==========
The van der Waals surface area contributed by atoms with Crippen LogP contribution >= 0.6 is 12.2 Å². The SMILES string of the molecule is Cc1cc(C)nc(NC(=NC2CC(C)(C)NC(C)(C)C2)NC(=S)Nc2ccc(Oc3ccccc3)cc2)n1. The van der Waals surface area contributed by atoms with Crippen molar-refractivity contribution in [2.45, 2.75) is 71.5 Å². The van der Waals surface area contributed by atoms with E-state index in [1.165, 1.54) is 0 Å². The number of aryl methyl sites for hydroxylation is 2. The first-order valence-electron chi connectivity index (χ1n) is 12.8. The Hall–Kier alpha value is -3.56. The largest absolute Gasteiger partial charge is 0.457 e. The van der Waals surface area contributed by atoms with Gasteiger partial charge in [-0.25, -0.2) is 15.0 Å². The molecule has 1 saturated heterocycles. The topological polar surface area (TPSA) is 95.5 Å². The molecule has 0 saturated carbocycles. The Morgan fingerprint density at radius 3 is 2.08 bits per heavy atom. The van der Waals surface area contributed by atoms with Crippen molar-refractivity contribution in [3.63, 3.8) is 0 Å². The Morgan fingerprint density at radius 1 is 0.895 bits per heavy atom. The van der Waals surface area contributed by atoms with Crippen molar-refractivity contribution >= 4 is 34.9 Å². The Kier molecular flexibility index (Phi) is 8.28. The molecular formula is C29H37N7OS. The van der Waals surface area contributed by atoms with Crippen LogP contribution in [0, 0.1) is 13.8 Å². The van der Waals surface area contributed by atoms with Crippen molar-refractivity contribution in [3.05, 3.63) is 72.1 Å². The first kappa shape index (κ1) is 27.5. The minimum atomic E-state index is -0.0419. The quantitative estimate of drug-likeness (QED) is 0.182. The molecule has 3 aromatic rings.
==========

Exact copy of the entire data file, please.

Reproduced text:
The van der Waals surface area contributed by atoms with Crippen LogP contribution >= 0.6 is 12.2 Å². The SMILES string of the molecule is Cc1cc(C)nc(NC(=NC2CC(C)(C)NC(C)(C)C2)NC(=S)Nc2ccc(Oc3ccccc3)cc2)n1. The van der Waals surface area contributed by atoms with Crippen molar-refractivity contribution in [2.45, 2.75) is 71.5 Å². The van der Waals surface area contributed by atoms with E-state index in [1.165, 1.54) is 0 Å². The number of aryl methyl sites for hydroxylation is 2. The first-order valence-electron chi connectivity index (χ1n) is 12.8. The Hall–Kier alpha value is -3.56. The largest absolute Gasteiger partial charge is 0.457 e. The van der Waals surface area contributed by atoms with Gasteiger partial charge in [-0.25, -0.2) is 15.0 Å². The molecule has 1 saturated heterocycles. The topological polar surface area (TPSA) is 95.5 Å². The molecule has 0 saturated carbocycles. The Morgan fingerprint density at radius 3 is 2.08 bits per heavy atom. The van der Waals surface area contributed by atoms with Crippen molar-refractivity contribution in [3.63, 3.8) is 0 Å². The Morgan fingerprint density at radius 1 is 0.895 bits per heavy atom. The van der Waals surface area contributed by atoms with Crippen molar-refractivity contribution >= 4 is 34.9 Å². The Kier molecular flexibility index (Phi) is 8.28. The molecular formula is C29H37N7OS. The van der Waals surface area contributed by atoms with Crippen LogP contribution in [0, 0.1) is 13.8 Å². The van der Waals surface area contributed by atoms with Crippen molar-refractivity contribution in [3.05, 3.63) is 72.1 Å². The first kappa shape index (κ1) is 27.5. The minimum atomic E-state index is -0.0419. The quantitative estimate of drug-likeness (QED) is 0.182. The molecule has 3 aromatic rings.